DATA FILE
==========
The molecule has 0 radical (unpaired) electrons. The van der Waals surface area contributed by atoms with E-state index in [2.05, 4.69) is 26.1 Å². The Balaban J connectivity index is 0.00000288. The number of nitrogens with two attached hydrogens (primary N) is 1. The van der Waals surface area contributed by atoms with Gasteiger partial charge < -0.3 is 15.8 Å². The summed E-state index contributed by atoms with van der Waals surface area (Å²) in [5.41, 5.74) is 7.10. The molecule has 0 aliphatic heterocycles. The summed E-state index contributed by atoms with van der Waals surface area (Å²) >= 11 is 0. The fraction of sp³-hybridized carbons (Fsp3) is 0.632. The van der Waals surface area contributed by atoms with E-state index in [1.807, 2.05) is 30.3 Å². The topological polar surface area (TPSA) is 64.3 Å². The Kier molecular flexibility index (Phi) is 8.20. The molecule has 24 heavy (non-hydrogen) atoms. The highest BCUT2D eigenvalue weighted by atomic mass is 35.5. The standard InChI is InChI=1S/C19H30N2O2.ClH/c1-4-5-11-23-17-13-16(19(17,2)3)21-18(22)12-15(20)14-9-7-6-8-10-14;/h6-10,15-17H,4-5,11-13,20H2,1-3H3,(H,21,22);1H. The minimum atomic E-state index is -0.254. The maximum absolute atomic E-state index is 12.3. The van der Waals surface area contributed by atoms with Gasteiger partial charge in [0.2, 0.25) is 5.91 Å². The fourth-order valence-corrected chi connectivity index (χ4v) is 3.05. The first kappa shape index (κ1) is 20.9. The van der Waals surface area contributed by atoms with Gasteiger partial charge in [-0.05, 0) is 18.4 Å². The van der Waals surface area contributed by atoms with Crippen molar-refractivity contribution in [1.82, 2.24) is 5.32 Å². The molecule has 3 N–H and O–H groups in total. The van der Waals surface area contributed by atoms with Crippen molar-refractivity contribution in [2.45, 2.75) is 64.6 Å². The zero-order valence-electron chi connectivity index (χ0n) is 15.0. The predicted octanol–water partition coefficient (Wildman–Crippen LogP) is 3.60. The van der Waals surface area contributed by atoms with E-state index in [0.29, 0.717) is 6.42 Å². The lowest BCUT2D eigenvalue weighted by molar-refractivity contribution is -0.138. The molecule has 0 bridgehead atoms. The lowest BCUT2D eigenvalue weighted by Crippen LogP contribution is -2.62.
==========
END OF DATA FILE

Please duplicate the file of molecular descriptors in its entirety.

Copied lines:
The molecule has 0 radical (unpaired) electrons. The van der Waals surface area contributed by atoms with E-state index in [2.05, 4.69) is 26.1 Å². The Balaban J connectivity index is 0.00000288. The number of nitrogens with two attached hydrogens (primary N) is 1. The van der Waals surface area contributed by atoms with Gasteiger partial charge < -0.3 is 15.8 Å². The summed E-state index contributed by atoms with van der Waals surface area (Å²) in [5.41, 5.74) is 7.10. The molecule has 0 aliphatic heterocycles. The summed E-state index contributed by atoms with van der Waals surface area (Å²) >= 11 is 0. The fraction of sp³-hybridized carbons (Fsp3) is 0.632. The van der Waals surface area contributed by atoms with E-state index in [1.807, 2.05) is 30.3 Å². The topological polar surface area (TPSA) is 64.3 Å². The Kier molecular flexibility index (Phi) is 8.20. The molecule has 24 heavy (non-hydrogen) atoms. The highest BCUT2D eigenvalue weighted by atomic mass is 35.5. The standard InChI is InChI=1S/C19H30N2O2.ClH/c1-4-5-11-23-17-13-16(19(17,2)3)21-18(22)12-15(20)14-9-7-6-8-10-14;/h6-10,15-17H,4-5,11-13,20H2,1-3H3,(H,21,22);1H. The minimum atomic E-state index is -0.254. The maximum absolute atomic E-state index is 12.3. The van der Waals surface area contributed by atoms with Gasteiger partial charge in [0.2, 0.25) is 5.91 Å². The fourth-order valence-corrected chi connectivity index (χ4v) is 3.05. The first kappa shape index (κ1) is 20.9. The van der Waals surface area contributed by atoms with Gasteiger partial charge in [-0.05, 0) is 18.4 Å². The van der Waals surface area contributed by atoms with Crippen molar-refractivity contribution in [1.82, 2.24) is 5.32 Å². The molecule has 3 N–H and O–H groups in total. The van der Waals surface area contributed by atoms with Crippen molar-refractivity contribution in [2.45, 2.75) is 64.6 Å². The zero-order valence-electron chi connectivity index (χ0n) is 15.0. The predicted octanol–water partition coefficient (Wildman–Crippen LogP) is 3.60. The van der Waals surface area contributed by atoms with E-state index in [0.29, 0.717) is 6.42 Å². The lowest BCUT2D eigenvalue weighted by molar-refractivity contribution is -0.138. The molecule has 0 bridgehead atoms. The lowest BCUT2D eigenvalue weighted by Crippen LogP contribution is -2.62.